I’m seeing more and more Romorantin in London and loving it. That’s saying something, with a grand total of only 70 hectares in existence. But what makes it more special is that it happens to produce great wine.
Romorantin is grown around the Cour-Cheveny AOC in the Middle Loire, between Orléans and Tours. The Cailloux du Paradis estate is in Soigns-en-Sologne, just outside the official Cour-Cheverny area. Claude Courtois bought the then 13-hectare estate in the 1990s. Since the beginning, Claude focused on biodiversity and local grape varieties. He eschews the biodynamic label, but belongs to the Nature & Progrès group, which in some measures has stricter rules than Demeter. Today his younger son Etinenne works on 6ha, while Claude still keeps 2ha to make his red and white Racines cuvées. Claude’s elder son Julien set up the 5ha Clos de la Bruyère close by. This Romorantin was made by the now 29-year-old Etienne.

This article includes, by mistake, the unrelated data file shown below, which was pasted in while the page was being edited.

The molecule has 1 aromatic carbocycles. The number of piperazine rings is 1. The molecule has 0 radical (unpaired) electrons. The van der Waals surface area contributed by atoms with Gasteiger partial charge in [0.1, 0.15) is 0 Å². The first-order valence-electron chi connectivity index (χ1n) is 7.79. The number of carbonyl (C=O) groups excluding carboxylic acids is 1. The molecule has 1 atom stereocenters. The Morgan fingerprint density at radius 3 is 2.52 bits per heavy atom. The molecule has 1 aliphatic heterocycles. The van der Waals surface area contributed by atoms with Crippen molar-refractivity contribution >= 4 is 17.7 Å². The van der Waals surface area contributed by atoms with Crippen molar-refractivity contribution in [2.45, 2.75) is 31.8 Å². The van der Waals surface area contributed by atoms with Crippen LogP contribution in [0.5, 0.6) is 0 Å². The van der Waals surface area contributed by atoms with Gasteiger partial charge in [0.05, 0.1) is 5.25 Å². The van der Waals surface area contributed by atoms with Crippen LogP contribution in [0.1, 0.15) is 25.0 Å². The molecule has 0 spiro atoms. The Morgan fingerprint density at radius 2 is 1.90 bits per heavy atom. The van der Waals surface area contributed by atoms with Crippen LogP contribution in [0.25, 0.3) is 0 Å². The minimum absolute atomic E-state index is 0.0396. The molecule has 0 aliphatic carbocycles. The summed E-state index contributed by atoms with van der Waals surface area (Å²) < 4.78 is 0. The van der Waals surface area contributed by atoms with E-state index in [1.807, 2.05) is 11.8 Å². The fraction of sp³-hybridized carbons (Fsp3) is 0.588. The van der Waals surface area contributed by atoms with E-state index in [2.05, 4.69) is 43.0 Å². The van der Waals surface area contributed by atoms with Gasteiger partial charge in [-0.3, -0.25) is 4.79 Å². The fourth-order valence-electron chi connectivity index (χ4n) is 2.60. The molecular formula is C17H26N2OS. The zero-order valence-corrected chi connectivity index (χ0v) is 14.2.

The Romorantin grapes were hand-harvested from vines planted in 1998 on sandy silica soil. Natural-yeast fermentation in concrete and neutral oak after a manual basket press. 2013 being a cool year, ageing was 18 months instead of the 30 months for the ripe 2010 vintage. The colour is much lighter as a result. 11.3% ABV.
Earthiness bordering on the fishy umami of dashi. Flinty reduction along with fresh wasabi radish. Fruit comes in as sour apricot and pineapple. Beeswax finish. No oak.
Precise and acidity-driven goodness. Mouth-puckering sourness of green apple and red currant run parallel with apricot sweetness. Sweet carrot umami and slight lactic yogurt notes come in mid-palate along with gunpowder. Lime and laurel leaf finish. Romorantin is a sibling of Chardonnay and Aligoté, but this one tasted more like a crisper and lighter Chenin Blanc.
Jenny and François Selections import the wines to the US.
Within the EU, you can order the wine from Vins Etonnants.